Unfolded out of the folds of the woman man comes unfolded, and is always to come unfolded,
Unfolded only out of the superbest woman of the earth is to come the superbest man of the earth,
Unfolded out of the friendliest woman is to come the friendliest man,
Unfolded only out of the perfect body of a woman can a man be form'd of perfect body,
Unfolded only out of the inimitable poems of woman can come the poems of man, (only thence have my poems come;)
Unfolded out of the strong and arrogant woman I love, only thence can appear the stong and arrogant man I love,
Unfolded by brawny embraces from the well-muscled woman I love, only thence come the brawny embraces of the man,
Unfolded out of the folds of the woman's brain come all the folds of the man's brain, duly obendient,
Unfolded out of the justice of the woman all justice is unfolded,
Unfolded out of the sympathy of the woman is all sympathy;
A man is a great thing upon the earth and through eternity, but every jot of the greatness of man is unfolded out of woman;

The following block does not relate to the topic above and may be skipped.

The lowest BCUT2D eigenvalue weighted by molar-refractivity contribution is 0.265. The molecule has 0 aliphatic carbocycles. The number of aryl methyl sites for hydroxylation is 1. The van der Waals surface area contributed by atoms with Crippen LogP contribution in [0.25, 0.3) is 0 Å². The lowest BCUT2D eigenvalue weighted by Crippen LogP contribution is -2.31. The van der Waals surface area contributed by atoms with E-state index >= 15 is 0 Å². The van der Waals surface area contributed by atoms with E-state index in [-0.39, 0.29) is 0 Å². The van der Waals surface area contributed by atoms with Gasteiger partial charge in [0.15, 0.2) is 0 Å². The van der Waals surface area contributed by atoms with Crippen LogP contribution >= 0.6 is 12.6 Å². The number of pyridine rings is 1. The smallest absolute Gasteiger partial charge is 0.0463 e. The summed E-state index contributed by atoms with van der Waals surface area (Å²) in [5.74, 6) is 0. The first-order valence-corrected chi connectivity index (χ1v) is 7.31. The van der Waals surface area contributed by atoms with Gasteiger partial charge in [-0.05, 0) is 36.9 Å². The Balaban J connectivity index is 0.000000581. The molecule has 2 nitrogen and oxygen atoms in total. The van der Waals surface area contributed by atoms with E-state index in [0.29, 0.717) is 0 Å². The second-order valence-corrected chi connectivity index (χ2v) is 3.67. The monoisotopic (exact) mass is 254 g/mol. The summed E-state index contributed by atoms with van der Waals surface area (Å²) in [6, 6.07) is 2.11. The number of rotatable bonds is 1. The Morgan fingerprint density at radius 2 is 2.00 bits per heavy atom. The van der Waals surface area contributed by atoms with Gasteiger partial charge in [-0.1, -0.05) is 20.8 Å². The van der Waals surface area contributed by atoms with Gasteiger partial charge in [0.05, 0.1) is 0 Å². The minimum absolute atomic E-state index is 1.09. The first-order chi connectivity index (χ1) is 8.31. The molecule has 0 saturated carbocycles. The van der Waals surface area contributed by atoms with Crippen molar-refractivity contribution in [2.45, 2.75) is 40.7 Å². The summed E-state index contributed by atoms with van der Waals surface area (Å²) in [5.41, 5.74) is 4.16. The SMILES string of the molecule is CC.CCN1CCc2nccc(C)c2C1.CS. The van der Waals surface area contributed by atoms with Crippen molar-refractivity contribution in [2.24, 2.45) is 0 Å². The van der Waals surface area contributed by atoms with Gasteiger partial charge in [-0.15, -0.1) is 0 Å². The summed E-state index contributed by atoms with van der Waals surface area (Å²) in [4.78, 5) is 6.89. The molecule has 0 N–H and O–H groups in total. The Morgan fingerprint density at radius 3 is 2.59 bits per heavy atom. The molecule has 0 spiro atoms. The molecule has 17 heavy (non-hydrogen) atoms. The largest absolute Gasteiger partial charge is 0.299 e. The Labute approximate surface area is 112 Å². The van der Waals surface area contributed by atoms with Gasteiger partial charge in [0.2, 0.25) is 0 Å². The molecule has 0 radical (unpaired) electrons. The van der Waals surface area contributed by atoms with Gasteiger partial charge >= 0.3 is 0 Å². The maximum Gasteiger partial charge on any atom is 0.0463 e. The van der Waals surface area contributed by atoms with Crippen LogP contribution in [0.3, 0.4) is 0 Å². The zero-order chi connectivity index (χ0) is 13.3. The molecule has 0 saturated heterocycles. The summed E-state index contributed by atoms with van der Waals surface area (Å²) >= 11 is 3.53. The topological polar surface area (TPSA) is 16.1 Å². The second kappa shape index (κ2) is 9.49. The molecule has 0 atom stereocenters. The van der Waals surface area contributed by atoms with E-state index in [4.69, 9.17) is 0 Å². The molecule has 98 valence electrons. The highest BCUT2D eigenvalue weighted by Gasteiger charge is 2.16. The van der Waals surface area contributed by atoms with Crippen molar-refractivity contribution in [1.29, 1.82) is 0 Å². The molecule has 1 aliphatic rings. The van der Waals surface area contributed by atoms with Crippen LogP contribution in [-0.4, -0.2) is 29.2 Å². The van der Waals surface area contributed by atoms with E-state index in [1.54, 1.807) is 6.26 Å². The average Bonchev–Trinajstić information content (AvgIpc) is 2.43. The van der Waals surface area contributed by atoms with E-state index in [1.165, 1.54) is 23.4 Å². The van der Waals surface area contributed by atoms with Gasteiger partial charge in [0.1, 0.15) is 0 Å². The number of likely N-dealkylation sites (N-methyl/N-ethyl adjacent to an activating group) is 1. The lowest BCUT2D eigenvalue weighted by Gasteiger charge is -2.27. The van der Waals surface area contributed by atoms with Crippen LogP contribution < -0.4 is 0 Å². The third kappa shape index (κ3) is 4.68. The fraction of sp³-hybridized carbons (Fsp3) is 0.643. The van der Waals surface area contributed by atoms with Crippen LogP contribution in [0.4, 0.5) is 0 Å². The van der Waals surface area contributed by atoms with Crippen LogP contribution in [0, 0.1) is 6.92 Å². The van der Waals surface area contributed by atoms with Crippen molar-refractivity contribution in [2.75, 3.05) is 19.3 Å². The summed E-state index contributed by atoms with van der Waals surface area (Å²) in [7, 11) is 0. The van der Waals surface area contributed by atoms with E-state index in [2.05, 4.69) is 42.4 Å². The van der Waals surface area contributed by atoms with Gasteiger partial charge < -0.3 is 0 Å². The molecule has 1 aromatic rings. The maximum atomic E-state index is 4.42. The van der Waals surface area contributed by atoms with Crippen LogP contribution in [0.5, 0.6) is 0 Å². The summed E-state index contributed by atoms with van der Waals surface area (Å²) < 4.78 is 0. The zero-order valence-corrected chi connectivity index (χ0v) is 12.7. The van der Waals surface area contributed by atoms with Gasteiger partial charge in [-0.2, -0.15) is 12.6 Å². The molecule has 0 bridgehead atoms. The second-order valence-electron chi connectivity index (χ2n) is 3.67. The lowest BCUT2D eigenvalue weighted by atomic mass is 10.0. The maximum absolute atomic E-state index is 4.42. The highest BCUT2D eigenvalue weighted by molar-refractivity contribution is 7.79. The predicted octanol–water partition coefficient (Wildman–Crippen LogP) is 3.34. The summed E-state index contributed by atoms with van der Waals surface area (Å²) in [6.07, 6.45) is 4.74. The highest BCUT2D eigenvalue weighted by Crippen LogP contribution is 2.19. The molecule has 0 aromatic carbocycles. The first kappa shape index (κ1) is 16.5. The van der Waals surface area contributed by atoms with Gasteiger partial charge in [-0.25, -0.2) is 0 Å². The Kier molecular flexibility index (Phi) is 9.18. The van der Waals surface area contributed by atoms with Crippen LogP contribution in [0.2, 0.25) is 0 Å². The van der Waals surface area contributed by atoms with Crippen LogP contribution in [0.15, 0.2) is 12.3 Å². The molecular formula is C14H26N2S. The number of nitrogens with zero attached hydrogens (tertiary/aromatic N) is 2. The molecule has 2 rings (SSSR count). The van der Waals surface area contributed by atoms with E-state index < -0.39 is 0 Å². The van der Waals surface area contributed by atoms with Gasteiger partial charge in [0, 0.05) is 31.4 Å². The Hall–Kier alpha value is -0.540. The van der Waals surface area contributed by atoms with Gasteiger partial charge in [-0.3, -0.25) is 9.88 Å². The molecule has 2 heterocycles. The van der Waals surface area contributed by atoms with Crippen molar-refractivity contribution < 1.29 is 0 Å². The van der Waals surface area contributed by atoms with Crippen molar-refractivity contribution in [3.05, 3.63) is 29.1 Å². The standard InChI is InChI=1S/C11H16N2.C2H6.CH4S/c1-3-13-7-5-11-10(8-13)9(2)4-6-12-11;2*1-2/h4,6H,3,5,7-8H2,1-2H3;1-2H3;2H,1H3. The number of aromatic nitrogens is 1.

First the man is shaped in the woman, he can then be shaped in himself.
Walt Whitman (May 31, 1819 – March 26, 1892) was an American poet, essayist, journalist, and humanist. Proclaimed the "greatest of all American poets" by many foreign observers a mere four years after his death, he is viewed as the first urban poet. His works have even been translated into more than 25 languages. Whitman is among the most influential and controversial poets in the American canon. His work has been described as a "rude shock" and "the most audacious and debatable contribution yet made to American literature." He largely abandoned the metrical structures of European poetry for an expansionist freestyle verse—"irregular" but "beautifully rhythmic"— which represented his philosophical view that America was destined to reinvent the world as emancipator and liberator of the human spirit. As Whitman wrote in Leaves of Grass (By Blue Ontario's Shore), "Rhymes and rhymers pass away— . . . America justifies itself, give it time . . ."